BOSTON – The plane ride out of Toronto for Logan International Airport had been strangely silent. The Los Angeles Lakers had returned to the scene of sheer humiliation, and that sickening feeling washed over Kobe Bryant again. Back to the same hotel, back to the cobblestone streets, back to the embarrassment of Game 6 of the NBA Finals. As the sun was about to rise over the city, Bryant lay awake in his hotel room, punishing himself with the surround-sound memory of that 39-point loss, over and over and over.
“I stayed up thinking about the game,” Bryant said. “I was thinking about my teammates, and how they would respond.”
He could live with a loss to the Boston Celtics, but not the way with which the Celtics had bullied and brutalized them. The Lakers’ muscle in the middle, Andrew Bynum, was gone now, and Bryant knew the Celtics privately believed those soft, Euro Lakers of the Finals had returned.
“Bring it on,” Bryant sniffed outside his locker late Thursday, a stirring 110-109 overtime victory belonging to the Lakers. “That’s the statement I wanted to make tonight. You’re not just going to come in here and bump Pau [Gasol], and hit these guys.
“Enough is enough.”
He let his words sit, then spit them out again.
“Enough is enough.”
Yes, Bryant wanted desperately for the Lakers to beat the Boston Celtics, but there were bigger hurdles. Everyone believed the toughness of these Lakers never extended beyond the staggering strength and competitive will of Bryant, and the 7 feet, 250 pounds of Bynum. Truth be told, this had been fact.
It wasn’t that Lamar Odom got into Kevin Garnett’s mug and slapped him sarcastically on the butt. It wasn’t that Gasol would tangle with Kendrick Perkins, barking loudly, “[Expletive] off! …[Expletive] off!” as the Celtics’ center tried to body him. Those are feigned, wasted moments unless they’re balanced with the truest toughness in the game: poise and performance under pressure.
It’s Odom stuck in foul trouble, out of touch and rhythm, rising in the second half and overtime for 18 points and five rebounds. It’s Gasol, a wiry 7 feet, shifting back to center with Bynum gone, and delivering 24 points and 14 rebounds, delivering a presence. When Kobe wasn’t his best, his teammates had a most improbable thing at the Garden: Bryant’s back.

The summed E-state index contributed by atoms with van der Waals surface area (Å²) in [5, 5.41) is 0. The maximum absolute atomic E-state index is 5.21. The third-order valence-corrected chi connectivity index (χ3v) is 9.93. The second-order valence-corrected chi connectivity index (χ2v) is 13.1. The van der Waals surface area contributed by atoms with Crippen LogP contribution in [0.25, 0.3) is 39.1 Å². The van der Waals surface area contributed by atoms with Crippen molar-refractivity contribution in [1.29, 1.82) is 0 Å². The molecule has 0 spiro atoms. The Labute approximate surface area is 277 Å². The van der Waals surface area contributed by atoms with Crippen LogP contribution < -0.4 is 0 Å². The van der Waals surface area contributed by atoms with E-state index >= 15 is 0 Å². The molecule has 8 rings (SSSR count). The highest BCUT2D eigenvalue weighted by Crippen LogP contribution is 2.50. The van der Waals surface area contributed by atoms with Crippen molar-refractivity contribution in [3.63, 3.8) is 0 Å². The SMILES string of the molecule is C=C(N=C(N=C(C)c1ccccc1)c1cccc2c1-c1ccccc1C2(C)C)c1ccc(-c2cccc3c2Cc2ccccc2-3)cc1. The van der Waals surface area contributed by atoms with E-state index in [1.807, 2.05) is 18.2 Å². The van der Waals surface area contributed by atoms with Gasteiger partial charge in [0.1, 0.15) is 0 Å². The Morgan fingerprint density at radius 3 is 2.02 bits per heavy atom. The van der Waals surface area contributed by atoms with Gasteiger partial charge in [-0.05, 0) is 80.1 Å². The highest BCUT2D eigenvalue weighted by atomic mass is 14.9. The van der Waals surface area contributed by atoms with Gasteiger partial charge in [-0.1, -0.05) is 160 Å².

No one is harder on Odom and Gasol, but Bryant took a long look over an emptying locker room on Thursday night with the sweetest of satisfaction. He spoke of Odom showing “growth with focus,” and Gasol playing “strong” and “physical” and “huge.” This was a night that turned into something out of the 1980s, skirmishes breaking out everywhere on the floor. Bryant would get into it with Rajon Rondo and Paul Pierce. He knows these Celtics, insisting, “They’re going to try to take your lunch money.”
In a lot of ways, Bryant was wired to be a Boston Celtic. He’s uptight, antagonistic and unapologetic. There isn’t so much L.A. cool in Bryant as there’s East Coast gruff. As hard as the Celtics had been on these Lakers, Bryant is still the toughest opponent they’ll ever have.
Bryant couldn’t fight for his teammates until they fought for themselves. The Lakers couldn’t withstand the Celtics’ runs a year ago. They would get overwhelmed and let go. “Sometimes,” Odom said, “you just have to make a stand.”
This time, the Lakers fought back at the Garden. They ended the Celtics’ 19-game winning streak on Christmas Day and ended a 12-game run on Thursday. “The big thing for us was to match their physical play,” Bryant said. “That’s one of the things we wanted to do. We just felt like last year in the Finals, they just took it all away. That’s something that I’m not going to live with. If you beat us by outexecuting us, God bless you.
“But I’m not going to let my team get punked like that no more.”
Eight months ago in the Finals, Bryant wouldn’t leave this visiting locker room. He wouldn’t leave the Garden. Game 6 had long been over, but he hid in an adjacent room, too angry, too humiliated, to make the long walk down the hall to the interview room. Bryant could hear the Celtics in the hallway, celebrating the championship that night.
“Yes sir, 17,” Pierce screamed. “Might get another one, too!”
Yes, the Lakers have swept the Celtics this season, and they’ll go to Cleveland on Sunday to try and do that to the Cavaliers, too. The Garden brought back the most miserable memories of Bryant’s championship life, and he confessed he’s “still pissed” over the beatdown in Boston. Now he was on his way out of the Garden, and suddenly the city didn’t seem so bleak anymore.
The Lakers had something to prove to themselves – to Bryant – and they did it on Thursday. They beat back the demons, the ghosts, the eight months of feeling ill over that Game 6. Bryant wanted to fight everyone on the Celtics. For a time, it seemed like he wanted to try it, but it doesn’t work like that here. This wasn’t Madison Square Garden, where there’s no resistance. This was Boston Garden, where the Celtics forever stand in his way.
Only this time, the Lakers fought back for Bryant. They fought with him. And when he wasn’t his best, they had Bryant’s back. Enough is enough, Kobe Bryant finally witnessed his teammates tell the Boston Celtics.
Enough is enough.